My class had seven math teachers in four years of high school. In grade 12, we got Mr. Katic as a math teacher. He was appalled with our knowledge of math. He said that this would be a huge problem for us at university.
In the first review test, the whole class got very low marks. Parents complained as it would affect our grade average. Mr. Katic insisted that we could deserve good grades but we needed to learn. He gave us a week to prepare for a re-test, and promised to help us practice for it.
We worked very hard that week. The results of the new review were much better! We realized that it was not too late and that we could still learn math and catch up with what we lost. At the end of the school year all of us had great marks in math, and even in AP Calculus.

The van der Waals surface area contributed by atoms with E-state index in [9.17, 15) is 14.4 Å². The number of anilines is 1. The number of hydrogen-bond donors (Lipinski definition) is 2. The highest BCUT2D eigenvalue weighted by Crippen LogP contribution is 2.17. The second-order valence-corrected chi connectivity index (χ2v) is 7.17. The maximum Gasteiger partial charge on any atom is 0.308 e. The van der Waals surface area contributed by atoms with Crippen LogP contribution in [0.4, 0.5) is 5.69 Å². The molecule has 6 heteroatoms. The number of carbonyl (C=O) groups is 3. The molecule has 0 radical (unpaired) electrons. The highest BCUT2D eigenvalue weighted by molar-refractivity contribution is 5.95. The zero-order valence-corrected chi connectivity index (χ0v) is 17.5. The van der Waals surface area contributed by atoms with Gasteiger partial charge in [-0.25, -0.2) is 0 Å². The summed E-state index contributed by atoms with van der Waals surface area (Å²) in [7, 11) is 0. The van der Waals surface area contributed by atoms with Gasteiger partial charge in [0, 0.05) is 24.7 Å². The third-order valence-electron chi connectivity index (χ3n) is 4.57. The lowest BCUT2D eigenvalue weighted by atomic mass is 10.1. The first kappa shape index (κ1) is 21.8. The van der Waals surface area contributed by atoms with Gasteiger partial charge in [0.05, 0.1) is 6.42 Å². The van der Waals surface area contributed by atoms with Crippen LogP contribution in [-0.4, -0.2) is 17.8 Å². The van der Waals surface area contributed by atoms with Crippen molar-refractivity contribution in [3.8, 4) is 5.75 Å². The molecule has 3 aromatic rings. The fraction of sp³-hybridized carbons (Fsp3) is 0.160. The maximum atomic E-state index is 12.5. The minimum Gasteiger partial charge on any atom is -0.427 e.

We were happy knowing that we did it, but we forgot Mr. Katic’s role in this. So, I urged my father to go and thank Mr. Katic for his effort. My father told him: “Thank you very much for not letting me send my son to university unprepared.”
We all went to different universities and all of us were successful. I went to McGill. I wonder sometimes what would have happened had Mr. Katic chosen to give us easy math marks, instead of making the effort to really teach us math…